Isaac Asimov was one of the great sci-fi writers of the 20th century. So naturally, at the dawn of the space age, the military wanted to tap his brain. In 1959 he was approached by ARPA (now known as DARPA) to "think outside of the box" about how ideas are formed. His brief work for the organization has never been published, until today.
As MIT Technology Review explains, Asimov took a few meetings with ARPA and Allied Research Associates in Boston, but ultimately decided against long term involvement with the organizations. Asimov was apparently afraid that any access to classified military material would limit his freedom of expression. And rightly so, since it would have no doubt hampered his ability to publish fiction freely. However, Asimov did produce a single paper for the organization that has never been published until today.
The thing that fascinates me most about the paper is that Asimov suggests ways for fostering creativity by giving people plenty of time to horse around. He points out that since ARPA and its contractors are funded by the government there's the hurdle of not wanting to appear like public money is being wasted. So Asimov suggests that ARPA's group brainstorming sessions revolve around short reports so that there's no appearance of government waste.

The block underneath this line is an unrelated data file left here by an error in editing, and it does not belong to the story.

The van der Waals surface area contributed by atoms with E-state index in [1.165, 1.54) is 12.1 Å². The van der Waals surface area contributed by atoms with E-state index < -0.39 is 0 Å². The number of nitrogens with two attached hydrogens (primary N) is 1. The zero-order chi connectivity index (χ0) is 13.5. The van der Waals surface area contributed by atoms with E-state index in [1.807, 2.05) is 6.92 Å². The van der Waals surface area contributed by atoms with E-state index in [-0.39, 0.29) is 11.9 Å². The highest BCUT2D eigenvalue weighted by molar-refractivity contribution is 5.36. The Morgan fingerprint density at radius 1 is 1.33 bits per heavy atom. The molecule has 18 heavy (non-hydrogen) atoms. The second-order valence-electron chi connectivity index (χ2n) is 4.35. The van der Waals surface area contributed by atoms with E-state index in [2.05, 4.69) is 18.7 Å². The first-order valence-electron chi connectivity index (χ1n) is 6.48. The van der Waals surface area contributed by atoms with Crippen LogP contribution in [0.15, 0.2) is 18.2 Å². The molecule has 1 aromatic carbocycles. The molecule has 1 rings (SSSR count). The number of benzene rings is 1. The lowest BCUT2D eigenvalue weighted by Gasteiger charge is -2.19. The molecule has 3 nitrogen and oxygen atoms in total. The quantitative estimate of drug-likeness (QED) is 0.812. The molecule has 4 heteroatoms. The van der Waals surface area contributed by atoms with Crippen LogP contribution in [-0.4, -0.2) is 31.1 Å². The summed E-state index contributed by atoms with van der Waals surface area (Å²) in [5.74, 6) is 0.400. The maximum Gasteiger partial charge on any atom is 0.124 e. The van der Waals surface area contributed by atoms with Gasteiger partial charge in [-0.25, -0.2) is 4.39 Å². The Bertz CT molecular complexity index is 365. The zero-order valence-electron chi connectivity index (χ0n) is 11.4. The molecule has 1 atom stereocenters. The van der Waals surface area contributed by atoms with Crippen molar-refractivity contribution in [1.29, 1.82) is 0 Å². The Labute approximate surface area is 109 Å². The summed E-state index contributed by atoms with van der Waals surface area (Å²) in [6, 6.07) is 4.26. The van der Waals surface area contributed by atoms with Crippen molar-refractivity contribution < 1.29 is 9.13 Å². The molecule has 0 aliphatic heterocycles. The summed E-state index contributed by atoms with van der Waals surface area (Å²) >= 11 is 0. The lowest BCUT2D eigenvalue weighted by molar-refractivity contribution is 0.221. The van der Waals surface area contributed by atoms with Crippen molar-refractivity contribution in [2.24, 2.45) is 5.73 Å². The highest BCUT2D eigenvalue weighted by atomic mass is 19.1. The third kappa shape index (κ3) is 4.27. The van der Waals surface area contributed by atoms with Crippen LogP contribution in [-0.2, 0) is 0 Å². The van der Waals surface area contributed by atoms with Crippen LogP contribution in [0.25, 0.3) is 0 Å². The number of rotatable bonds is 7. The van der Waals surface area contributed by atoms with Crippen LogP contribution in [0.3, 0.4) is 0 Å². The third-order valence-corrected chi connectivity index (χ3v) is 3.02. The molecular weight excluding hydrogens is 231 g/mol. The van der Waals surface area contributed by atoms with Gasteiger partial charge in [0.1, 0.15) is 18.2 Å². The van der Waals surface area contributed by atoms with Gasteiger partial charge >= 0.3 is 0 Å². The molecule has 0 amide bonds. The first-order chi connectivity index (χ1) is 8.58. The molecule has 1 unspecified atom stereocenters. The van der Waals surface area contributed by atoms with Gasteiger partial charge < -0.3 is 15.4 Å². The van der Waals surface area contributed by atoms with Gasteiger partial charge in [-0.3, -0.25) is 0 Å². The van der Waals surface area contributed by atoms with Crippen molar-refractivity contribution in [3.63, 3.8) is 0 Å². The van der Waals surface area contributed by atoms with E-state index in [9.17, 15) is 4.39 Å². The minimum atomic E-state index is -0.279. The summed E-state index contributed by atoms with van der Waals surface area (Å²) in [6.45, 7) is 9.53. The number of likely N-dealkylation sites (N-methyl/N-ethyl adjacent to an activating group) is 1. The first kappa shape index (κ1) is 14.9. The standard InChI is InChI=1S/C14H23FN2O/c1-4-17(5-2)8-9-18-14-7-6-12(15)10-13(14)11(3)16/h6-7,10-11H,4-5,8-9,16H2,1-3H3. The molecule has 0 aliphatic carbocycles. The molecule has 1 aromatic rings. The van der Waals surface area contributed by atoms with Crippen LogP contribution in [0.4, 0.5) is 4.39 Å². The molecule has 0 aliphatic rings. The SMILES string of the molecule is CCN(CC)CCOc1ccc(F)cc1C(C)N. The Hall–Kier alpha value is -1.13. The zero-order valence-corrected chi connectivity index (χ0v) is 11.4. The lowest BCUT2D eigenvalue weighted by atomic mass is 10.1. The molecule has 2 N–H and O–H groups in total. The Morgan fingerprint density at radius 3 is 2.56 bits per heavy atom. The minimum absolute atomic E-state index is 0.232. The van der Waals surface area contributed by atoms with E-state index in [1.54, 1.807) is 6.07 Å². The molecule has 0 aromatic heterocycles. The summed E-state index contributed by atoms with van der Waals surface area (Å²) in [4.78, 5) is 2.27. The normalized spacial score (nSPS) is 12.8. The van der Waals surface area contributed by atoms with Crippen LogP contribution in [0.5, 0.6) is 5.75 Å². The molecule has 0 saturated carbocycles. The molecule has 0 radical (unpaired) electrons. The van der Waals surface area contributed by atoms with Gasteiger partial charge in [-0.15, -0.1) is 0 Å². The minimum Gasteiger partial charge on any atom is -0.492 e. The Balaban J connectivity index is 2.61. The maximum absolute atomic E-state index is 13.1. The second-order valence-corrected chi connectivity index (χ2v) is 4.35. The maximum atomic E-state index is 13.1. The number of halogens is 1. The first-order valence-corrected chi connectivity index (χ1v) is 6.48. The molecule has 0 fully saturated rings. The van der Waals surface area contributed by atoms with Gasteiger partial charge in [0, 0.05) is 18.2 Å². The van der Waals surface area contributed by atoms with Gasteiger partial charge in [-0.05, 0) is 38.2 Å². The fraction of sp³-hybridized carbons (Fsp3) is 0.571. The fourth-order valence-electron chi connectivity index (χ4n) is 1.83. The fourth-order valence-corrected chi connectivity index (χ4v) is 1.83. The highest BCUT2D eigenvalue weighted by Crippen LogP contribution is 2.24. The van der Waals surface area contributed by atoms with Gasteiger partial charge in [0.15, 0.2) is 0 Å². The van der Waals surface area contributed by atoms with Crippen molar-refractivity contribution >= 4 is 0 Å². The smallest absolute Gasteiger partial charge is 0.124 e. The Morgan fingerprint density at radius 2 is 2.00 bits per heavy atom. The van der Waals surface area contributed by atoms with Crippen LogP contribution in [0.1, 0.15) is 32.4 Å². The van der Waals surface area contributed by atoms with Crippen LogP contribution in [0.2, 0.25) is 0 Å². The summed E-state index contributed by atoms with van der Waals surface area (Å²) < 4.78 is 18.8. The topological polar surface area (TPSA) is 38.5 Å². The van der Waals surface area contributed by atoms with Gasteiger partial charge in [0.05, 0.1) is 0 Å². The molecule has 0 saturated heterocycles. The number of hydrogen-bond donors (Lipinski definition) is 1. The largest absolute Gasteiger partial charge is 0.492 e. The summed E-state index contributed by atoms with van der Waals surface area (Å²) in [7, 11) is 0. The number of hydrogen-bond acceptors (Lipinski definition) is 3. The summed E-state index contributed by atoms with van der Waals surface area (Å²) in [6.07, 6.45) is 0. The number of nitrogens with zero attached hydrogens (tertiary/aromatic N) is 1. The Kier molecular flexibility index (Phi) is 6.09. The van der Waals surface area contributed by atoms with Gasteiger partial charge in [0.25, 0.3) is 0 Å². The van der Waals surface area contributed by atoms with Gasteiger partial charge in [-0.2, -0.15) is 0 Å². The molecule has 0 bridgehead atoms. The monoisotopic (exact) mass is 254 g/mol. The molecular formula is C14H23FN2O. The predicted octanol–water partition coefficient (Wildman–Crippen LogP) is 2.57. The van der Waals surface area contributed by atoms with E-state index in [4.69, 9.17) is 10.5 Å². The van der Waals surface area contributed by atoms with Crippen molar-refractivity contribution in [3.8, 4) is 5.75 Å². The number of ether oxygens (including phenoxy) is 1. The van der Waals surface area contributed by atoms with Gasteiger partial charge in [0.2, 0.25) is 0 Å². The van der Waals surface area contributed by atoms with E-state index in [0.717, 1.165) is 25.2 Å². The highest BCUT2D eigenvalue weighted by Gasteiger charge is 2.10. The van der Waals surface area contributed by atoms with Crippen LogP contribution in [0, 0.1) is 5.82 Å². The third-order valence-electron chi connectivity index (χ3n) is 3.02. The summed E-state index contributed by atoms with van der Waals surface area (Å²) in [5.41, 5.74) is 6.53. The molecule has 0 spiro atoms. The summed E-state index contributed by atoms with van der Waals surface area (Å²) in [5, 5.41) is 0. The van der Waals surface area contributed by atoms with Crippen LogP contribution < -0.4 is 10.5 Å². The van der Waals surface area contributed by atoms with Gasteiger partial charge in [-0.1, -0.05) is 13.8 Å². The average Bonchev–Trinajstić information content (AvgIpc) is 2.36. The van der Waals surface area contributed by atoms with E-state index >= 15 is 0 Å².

Something tangible should be produced, but that's not where the great ideas and real creativity will come from, Asimov insists:
Probably more inhibiting than anything else is a feeling of responsibility. The great ideas of the ages have come from people who weren't paid to have great ideas, but were paid to be teachers or patent clerks or petty officials, or were not paid at all. The great ideas came as side issues.
To feel guilty because one has not earned one's salary because one has not had a great idea is the surest way, it seems to me, of making it certain that no great idea will come in the next time either.
Yet your company is conducting this cerebration program on government money. To think of congressmen or the general public hearing about scientists fooling around, boondoggling, telling dirty jokes, perhaps, at government expense, is to break into a cold sweat. In fact, the average scientist has enough public conscience not to want to feel he is doing this even if no one finds out.
I would suggest that members at a cerebration session be given sinecure tasks to do—short reports to write, or summaries of their conclusions, or brief answers to suggested problems—and be paid for that; the payment being the fee that would ordinarily be paid for the cerebration session. The cerebration session would then be officially unpaid-for and that, too, would allow considerable relaxation.
Get paid for busy work, get the real work done while you're fooling around. Wise words indeed.
You can read the entire essay over at MIT Technology Review.
Image: Isaac Asimov signing books at a New York bookstore in 1984 via Associated Press